A new programme for architectural-engineering collaboration is waiting to be written, says Paul Finch
Bath University was host to an intriguing reunion of environmental engineering alumni last week, all of whom had undertaken the combined course in architecture and engineering invented by Ted Happold.
The engineers each presented some thoughts on where environmental engineering is going, through case studies of their recent work, and reflected on the influence of their student days and teachers, including Max Fordham and Derek Croome (both present and presented with awards by their protégés).
I had the pleasure of chairing the event, devised by Patrick Bellew of Atelier Ten and Peter Clegg, himself a Bath architect alumnus. A pleasure because of the truly impressive range of work and the thoughtful panel discussions which took place over a four-hour event. The other speakers comprised Neil Billett of Buro Happold, Klaus Bode of BDSP, Dave Richards of Arup, Guy Battle of Deloitte (previously Battle McCarthy), Ant Wilson of Aecom, Andy Ford of Mott McDonald (previously Fulcrum), two other Bath-trained architects, Selçuk Avci and Keith Bradley, plus low-carbon design professor David Coley, whose original speciality is nuclear physics.
The longer the afternoon went on, the more the question loomed as to why the Happold course failed to survive. After all, it resulted in brilliant individuals carrying out wonderful work across the world. The answer seemed to be that for many engineers, the architectural element in the course was simply not to their liking - an aptitude for numbers not supplemented by an interest nor desire to write essays about the Baroque, for example. Drop-out rates were high.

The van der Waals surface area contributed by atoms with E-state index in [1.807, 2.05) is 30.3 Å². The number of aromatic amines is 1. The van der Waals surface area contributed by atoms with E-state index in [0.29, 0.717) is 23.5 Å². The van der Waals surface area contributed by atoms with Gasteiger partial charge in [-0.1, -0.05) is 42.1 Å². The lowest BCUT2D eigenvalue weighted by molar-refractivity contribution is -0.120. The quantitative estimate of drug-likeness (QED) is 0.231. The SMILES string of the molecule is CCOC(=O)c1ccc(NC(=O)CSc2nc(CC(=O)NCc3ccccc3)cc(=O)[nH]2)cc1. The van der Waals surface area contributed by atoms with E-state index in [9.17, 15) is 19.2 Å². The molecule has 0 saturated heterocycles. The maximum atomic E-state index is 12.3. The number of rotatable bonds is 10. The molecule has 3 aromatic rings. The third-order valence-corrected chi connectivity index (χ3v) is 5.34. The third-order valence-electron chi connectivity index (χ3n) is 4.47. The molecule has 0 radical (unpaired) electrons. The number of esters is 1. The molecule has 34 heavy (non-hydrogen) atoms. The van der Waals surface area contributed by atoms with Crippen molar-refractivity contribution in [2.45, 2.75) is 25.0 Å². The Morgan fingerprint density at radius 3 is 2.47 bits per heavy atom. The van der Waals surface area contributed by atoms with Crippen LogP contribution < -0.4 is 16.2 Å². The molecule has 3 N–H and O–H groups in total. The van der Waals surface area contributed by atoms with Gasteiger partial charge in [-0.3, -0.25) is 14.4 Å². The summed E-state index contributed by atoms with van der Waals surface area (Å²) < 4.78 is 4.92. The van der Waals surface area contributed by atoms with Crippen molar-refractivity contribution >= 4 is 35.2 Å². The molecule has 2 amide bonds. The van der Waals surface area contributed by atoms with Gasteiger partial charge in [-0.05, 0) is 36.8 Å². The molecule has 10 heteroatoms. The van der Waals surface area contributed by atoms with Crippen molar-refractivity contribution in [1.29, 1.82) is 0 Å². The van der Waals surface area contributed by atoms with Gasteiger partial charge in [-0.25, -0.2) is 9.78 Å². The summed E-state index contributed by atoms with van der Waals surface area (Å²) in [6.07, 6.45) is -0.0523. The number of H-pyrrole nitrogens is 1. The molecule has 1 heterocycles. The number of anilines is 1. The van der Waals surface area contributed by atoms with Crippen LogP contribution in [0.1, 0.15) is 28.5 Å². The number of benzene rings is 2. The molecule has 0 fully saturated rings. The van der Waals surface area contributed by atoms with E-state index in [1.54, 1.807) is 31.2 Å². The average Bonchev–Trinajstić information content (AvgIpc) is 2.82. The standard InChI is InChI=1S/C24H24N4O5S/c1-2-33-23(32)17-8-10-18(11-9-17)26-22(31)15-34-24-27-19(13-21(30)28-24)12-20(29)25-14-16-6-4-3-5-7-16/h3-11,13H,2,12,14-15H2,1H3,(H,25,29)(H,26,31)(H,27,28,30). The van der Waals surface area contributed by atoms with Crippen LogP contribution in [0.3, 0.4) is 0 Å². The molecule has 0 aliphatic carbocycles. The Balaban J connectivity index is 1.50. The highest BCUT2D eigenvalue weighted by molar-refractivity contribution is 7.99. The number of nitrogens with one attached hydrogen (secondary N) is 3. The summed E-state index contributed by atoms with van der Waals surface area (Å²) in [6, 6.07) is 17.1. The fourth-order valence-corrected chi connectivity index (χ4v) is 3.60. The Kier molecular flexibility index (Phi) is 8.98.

With the premature death of Ted, there was a feeling that the course, always understood to be something of an academic curiosity, ceased to have the champion it needed. On the other hand, in conversation afterwards, it was apparent that engineering at the university is doing very well, even if environmental engineering still has a long way to go before it jumps up the engineering status pecking order. That seems curious, given the importance of this branch of engineering to the built environment. Perhaps CIBSE, the building services professional body, should call in some Wolff Olins types to think about its own name, and indeed an updated name for environmental engineers, since few in the outside world have any idea what they do.
But, by the end of the day, a sense of optimism was apparent in a room packed with engineers and students. That the Bath course no longer exists didn’t mean an insoluble problem had arisen: the University of the West of England now runs an accredited undergraduate course, Architecture and Environmental Engineering, similar to the old Bath model. The concept has made a comeback.
For another, professional relationships have matured, compared with the bad old days, and it may well be that the lack of integrated teaching should be regarded as a condition rather than a problem, acknowledged and addressed in practical ways when it comes to the making of buildings. A good example is the Gardens by the Bay project in Singapore, which won the completed building category of the World Architecture Festival; it was a seamless collaboration between a range of professionals.
If we want students of construction in its broadest sense, including surveying, planning, engineering, architecture and so on, to have some common frame of reference, there is an approach that could do the trick: a first-year course of construction history, explaining who built what, where, when, how and why, across the world - an introduction to the cultural, technical and, of course, climatic explanations for the built environment we have made across the world. It is there to be written.